Two Wearside charities get Tall Ships support
The spotlight will shine on two charities which have been chosen as the adopted causes for Tall Ships Sunderland 2018.
Sunderland Maritime Heritage and Sunderland RNLI will be in the limelight at this summer’s free festival.
The 19-year-old Sunderland Maritime Heritage aims to preserve the shipbuilding skills and history of the city. It is based in Church Street East and was started in 1999 by a small of team of volunteers.
Now the team is 18-strong and is making a difference by repairing and reconstructing everything from traditional fishing boats to cobles.
Vice chairman, James Sullivan said: “It is very humbling and gratifying to think that we have been given this prestigious recognition for the work we are doing to preserve the maritime and shipbuilding history of Sunderland.
“It will undoubtedly help raise our profile within the city and further afield and we are very grateful indeed.”
Sunderland RNLI is the oldest lifesaving operation in Great Britain. Established in 1800, the service was taken over by the RNLI in 1865 and today its two inshore lifeboats operate from the lifeboat station at Sunderland Marina. The volunteer crew are on call 24/7 to respond to emergencies on the Wearside coast.
Helen Williams, RNLI Area Lifesaving Manager, said: “We are delighted to have been selected as a charity partner for the Tall Ships Races Sunderland 2018.
“In 2017, Sunderland RNLI launched 69 times and assisted 40 people who found themselves in difficulty as they spent time near the water – typically walkers or fishermen.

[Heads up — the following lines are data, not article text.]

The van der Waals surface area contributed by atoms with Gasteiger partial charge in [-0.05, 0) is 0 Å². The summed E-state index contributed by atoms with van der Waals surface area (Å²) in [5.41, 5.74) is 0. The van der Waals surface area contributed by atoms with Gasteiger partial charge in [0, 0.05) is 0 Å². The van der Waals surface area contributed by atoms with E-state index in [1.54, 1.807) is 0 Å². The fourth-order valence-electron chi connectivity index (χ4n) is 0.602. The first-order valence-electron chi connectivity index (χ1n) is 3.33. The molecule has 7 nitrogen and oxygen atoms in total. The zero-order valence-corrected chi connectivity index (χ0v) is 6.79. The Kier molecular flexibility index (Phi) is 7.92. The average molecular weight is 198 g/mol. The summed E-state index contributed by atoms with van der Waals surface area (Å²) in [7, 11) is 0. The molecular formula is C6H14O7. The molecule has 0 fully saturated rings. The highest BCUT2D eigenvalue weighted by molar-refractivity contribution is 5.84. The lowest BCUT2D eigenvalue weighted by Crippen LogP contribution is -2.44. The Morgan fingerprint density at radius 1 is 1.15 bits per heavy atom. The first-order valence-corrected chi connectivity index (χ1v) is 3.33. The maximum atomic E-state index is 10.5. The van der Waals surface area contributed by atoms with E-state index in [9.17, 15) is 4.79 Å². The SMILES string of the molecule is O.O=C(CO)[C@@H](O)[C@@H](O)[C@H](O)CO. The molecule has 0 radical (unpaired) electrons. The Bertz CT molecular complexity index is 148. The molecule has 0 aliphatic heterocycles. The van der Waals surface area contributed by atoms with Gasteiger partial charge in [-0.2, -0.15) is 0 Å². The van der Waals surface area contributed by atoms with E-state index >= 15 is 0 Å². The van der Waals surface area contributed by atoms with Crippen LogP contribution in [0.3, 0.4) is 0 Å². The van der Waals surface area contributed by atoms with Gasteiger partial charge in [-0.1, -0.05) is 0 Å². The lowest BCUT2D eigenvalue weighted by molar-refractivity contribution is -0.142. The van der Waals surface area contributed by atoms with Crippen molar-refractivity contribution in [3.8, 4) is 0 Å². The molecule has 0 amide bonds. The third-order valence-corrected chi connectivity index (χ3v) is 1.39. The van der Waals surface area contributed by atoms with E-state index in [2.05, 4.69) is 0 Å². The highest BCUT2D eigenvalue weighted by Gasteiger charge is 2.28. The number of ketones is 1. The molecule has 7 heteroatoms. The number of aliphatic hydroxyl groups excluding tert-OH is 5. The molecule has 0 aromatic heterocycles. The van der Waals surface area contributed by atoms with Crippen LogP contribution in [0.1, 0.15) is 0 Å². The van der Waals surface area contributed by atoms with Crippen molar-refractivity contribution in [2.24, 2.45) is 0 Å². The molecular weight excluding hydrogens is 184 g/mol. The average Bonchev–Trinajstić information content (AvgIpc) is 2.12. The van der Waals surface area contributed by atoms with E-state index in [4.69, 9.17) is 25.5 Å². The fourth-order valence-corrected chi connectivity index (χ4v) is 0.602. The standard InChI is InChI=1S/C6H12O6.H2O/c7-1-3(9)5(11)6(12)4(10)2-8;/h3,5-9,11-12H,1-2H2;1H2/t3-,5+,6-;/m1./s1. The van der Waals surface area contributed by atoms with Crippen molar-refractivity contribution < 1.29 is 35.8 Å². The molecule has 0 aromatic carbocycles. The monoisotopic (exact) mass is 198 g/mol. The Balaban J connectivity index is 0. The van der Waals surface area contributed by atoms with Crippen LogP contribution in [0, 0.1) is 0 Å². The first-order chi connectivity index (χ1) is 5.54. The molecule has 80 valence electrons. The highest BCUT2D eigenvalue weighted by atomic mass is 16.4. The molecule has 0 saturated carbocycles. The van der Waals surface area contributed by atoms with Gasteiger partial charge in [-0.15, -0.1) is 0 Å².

“Our partnership with the Tall Ships Races will provide us with a vital platform to share our safety messages with a huge audience.
“This could help us to reduce the number of people getting into difficulty and equip them with the knowledge to ensure that they have a safe and enjoyable visit to the coast.
“We’re extremely grateful to be involved and be able to highlight the essential work of the RNLI. Hopefully it could even inspire more people to volunteer and help us to save more lives at sea.”
Official charity status will enable both organisations to feature prominently at the festival, which will be spread across four event zones.
Coun John Kelly, Sunderland City Council’s Portfolio Holder for Communities and Culture, said the charities were chosen “because they perfectly reflect the ethos of the event.
“It’s about doing good things for the city and its people, it’s about encouraging sailing in a safe way and it’s a maritime event which helps us to remember and celebrate our rich shipbuilding heritage,” he said.
As start host port for the Races the city will welcome 56 sailing vessels and their crews along with an estimated 1.5m visitors.
For more information about The Tall Ships Races Sunderland 2018, visit www.tallshipssunderland.com follow on Twitter @TallShipsSund or Facebook at: Tall Ships Races Sunderland.